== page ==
Background: Dietary calcium and vitamin D intakes may be inversely associated with cardiovascular disease (CVD) risk, possibly because of their potential beneficial effects on circulating lipids. Clinical trials that have evaluated the effect of calcium supplementation on lipids are limited by a short follow-up, and data on vitamin D are scarce.
Objective: The objective was to evaluate the effect of a longer-term effect (over 5 y) of calcium and vitamin D (CaD) supplementation on changes in the concentrations of several lipids: LDL, HDL, non-HDL, total cholesterol, triglycerides, and lipoprotein(a) [Lp(a)].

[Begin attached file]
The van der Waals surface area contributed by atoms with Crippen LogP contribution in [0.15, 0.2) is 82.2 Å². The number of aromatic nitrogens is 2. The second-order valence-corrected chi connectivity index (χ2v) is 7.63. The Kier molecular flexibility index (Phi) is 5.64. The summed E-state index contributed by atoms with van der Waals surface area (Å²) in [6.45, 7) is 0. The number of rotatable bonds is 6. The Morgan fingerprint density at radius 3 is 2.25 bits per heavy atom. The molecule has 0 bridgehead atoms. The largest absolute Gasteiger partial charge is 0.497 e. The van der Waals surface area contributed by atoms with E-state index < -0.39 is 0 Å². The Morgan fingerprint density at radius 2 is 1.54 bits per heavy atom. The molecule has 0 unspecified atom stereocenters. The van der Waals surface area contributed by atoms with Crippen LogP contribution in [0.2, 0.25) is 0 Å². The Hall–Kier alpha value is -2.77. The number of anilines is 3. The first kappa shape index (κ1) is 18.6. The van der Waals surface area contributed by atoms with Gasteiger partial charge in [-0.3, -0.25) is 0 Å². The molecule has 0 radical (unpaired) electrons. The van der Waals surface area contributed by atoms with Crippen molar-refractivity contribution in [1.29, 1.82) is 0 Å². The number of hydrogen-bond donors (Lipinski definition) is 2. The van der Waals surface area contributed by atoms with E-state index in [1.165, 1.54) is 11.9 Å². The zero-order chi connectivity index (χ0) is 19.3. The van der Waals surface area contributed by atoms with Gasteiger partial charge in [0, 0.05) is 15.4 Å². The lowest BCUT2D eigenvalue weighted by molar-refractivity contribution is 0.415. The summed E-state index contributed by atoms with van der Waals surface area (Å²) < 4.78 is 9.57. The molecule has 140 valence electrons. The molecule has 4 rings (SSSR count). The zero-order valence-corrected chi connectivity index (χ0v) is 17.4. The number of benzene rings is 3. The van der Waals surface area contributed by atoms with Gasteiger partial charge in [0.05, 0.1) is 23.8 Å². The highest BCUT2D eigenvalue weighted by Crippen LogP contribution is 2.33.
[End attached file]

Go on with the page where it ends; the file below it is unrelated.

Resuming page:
Design: The study was conducted in 1259 postmenopausal women in the Calcium plus Vitamin D Trial (1 g elemental Ca as carbonate plus 400 IU vitamin D(3)/d compared with placebo) of the Women's Health Initiative. Analyses were conducted by intention-to-treat. Repeated measurements on lipids during follow-up were analyzed by linear mixed-effects models.
Results: Overall, the change in lipids was relatively small [< or =5% except for Lp(a), which was 20-25%], and there was no significant difference in the mean change of any lipid variable between the active and placebo groups.
Conclusions: Our results indicate that CaD supplementation is not associated with lipid changes over 5 y. Existing and future CaD trials should consider evaluating this association for different doses of supplements. This study was registered at clinicaltrials.gov as NCT00000611.